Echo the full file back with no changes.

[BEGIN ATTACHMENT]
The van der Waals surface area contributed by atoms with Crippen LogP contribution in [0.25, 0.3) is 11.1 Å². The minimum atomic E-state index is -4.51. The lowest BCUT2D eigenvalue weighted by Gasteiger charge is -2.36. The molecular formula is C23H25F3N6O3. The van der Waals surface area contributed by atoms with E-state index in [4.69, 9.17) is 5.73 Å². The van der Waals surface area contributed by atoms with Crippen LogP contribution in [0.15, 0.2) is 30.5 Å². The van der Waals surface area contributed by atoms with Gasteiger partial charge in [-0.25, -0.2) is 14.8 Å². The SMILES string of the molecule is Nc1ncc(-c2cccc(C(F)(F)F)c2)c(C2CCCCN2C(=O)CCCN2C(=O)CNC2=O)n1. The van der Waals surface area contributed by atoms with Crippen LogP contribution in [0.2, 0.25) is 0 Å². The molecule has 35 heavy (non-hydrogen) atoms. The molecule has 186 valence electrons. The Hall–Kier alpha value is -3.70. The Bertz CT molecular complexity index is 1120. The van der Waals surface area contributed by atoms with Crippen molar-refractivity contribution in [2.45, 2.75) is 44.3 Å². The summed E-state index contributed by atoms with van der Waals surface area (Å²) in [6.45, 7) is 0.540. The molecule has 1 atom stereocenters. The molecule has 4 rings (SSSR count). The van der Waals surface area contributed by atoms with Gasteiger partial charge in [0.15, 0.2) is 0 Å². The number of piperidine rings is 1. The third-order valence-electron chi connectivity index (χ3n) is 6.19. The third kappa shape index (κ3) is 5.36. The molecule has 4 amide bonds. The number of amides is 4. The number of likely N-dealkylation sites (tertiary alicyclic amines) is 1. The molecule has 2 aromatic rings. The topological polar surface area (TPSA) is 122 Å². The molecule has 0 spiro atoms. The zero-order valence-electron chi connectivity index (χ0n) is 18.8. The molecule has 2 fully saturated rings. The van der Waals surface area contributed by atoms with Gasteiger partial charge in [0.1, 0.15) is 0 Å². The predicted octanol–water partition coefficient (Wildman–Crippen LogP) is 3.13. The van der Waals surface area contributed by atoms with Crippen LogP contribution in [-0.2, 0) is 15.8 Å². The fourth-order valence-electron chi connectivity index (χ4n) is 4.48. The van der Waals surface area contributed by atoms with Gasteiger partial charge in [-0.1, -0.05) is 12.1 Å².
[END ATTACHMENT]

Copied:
The van der Waals surface area contributed by atoms with Crippen LogP contribution in [0.25, 0.3) is 11.1 Å². The minimum atomic E-state index is -4.51. The lowest BCUT2D eigenvalue weighted by Gasteiger charge is -2.36. The molecular formula is C23H25F3N6O3. The van der Waals surface area contributed by atoms with E-state index in [4.69, 9.17) is 5.73 Å². The van der Waals surface area contributed by atoms with Crippen LogP contribution in [0.15, 0.2) is 30.5 Å². The van der Waals surface area contributed by atoms with Gasteiger partial charge in [-0.25, -0.2) is 14.8 Å². The SMILES string of the molecule is Nc1ncc(-c2cccc(C(F)(F)F)c2)c(C2CCCCN2C(=O)CCCN2C(=O)CNC2=O)n1. The van der Waals surface area contributed by atoms with Crippen LogP contribution in [0.2, 0.25) is 0 Å². The molecule has 35 heavy (non-hydrogen) atoms. The molecule has 186 valence electrons. The Hall–Kier alpha value is -3.70. The Bertz CT molecular complexity index is 1120. The van der Waals surface area contributed by atoms with Crippen molar-refractivity contribution in [2.45, 2.75) is 44.3 Å². The summed E-state index contributed by atoms with van der Waals surface area (Å²) in [6.45, 7) is 0.540. The molecule has 1 atom stereocenters. The molecule has 4 rings (SSSR count). The van der Waals surface area contributed by atoms with Gasteiger partial charge in [0.15, 0.2) is 0 Å². The number of piperidine rings is 1. The third-order valence-electron chi connectivity index (χ3n) is 6.19. The third kappa shape index (κ3) is 5.36. The molecule has 4 amide bonds. The number of amides is 4. The number of likely N-dealkylation sites (tertiary alicyclic amines) is 1. The molecule has 2 aromatic rings. The topological polar surface area (TPSA) is 122 Å². The molecule has 0 spiro atoms. The zero-order valence-electron chi connectivity index (χ0n) is 18.8. The molecule has 2 fully saturated rings. The van der Waals surface area contributed by atoms with Gasteiger partial charge in [0.1, 0.15) is 0 Å². The predicted octanol–water partition coefficient (Wildman–Crippen LogP) is 3.13. The van der Waals surface area contributed by atoms with Crippen LogP contribution in [-0.2, 0) is 15.8 Å². The fourth-order valence-electron chi connectivity index (χ4n) is 4.48. The van der Waals surface area contributed by atoms with Gasteiger partial charge in [-0.1, -0.05) is 12.1 Å².